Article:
The family of a Chinese film student sues the University of Southern California after he was killed on a shooting assignment

The parents of a film student who was murdered along with two peers while working on an assignment in April have sued the University of Southern California for wrongful death.

Peng Wang, a student at Chapman University, was filming for a USC-approved project when the all-terrain vehicle he was traveling in was involved in an accident at the Imperial Sand Dunes Recreation Area, according to the suit filed in Los Angeles County Superior Court Monday.

His parents claim that the USC knew that the student teams would use off-road vehicles to fire in the desert and that it is responsible for the safety of its students on a project to be assessed in the classroom.

“Safety must trump everything in student film projects created to meet USC class requirements,” it said in the lawsuit, according to a South China Post report.

The cost of compensation claimed by Wang’s family has not been specified.

The lawsuit said the renowned university bears the “responsibility to return intact the people who make its films to their families”.

“USC is liable for the negligent failure to control and ensure security of the Final student film project. That negligence resulted in [Wang’s] death and resulting damages for which plaintiffs are filing a lawsuit to recover,” the student’s family said in the lawsuit over the project that listed Wang as director of photography.

University officials have denied responsibility for the deaths of its students. It had previously said that the cameraman and the other students had become villains in the making of the short film Final and were unaware of the approvals required to use off-road vehicles along with filming their project in a distant part of the desert that is three hours away.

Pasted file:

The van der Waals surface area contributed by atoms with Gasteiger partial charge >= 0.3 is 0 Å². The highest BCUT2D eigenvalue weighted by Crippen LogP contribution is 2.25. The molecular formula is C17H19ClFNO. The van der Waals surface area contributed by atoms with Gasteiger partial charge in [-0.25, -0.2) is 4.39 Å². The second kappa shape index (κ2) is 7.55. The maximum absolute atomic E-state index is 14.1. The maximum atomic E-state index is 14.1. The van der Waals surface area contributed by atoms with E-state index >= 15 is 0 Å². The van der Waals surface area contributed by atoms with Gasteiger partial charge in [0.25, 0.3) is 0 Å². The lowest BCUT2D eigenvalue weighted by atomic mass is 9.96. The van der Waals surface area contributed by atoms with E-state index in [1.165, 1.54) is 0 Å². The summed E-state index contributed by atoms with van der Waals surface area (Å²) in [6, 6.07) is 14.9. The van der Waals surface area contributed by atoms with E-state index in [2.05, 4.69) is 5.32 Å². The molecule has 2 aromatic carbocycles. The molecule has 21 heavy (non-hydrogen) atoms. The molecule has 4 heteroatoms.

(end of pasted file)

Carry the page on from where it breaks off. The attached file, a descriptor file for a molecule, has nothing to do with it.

The location of the shoot was more than 370 km (230 miles) from the USC campus, officials said.

In a statement shared on Tuesday, the school said: “USC was not responsible for Mr. Wang’s tragic death. We will share the facts about our robust security procedures and security reputation in court,” the SCMP report added.

The 29-year-old’s father, Hualun Wang, said he was left stunned after learning of his son’s death one morning in April.The Los Angeles Times.

“In life there is no greater pain than this kind of loss. After our son is gone, we have to endure all the pain, all the societal pressures and the pressure to take care of ourselves as we grow old,” Mr. Wang told the LA Daily in June.

Wang succumbed to his injuries on April 15, and the cause of death was listed as blunt neck trauma from the off-road accident.

His parents argued in the lawsuit that the varsity film school had approved a “student certificate” for the film submitted on April 5 and given it a production number.

The film crew had an accident after the driver of the vehicle lost control of the vehicle while the team was driving through the sand dunes. The vehicle rolled down one of the dunes and Wang, despite wearing a seat belt, was partially flung out in the accident, a police report said of the incident, the report said.

Wang’s family has said that an “experienced driver, or someone with the appropriate training, who is familiar with the dunes, would not have made this obvious mistake” in the official report.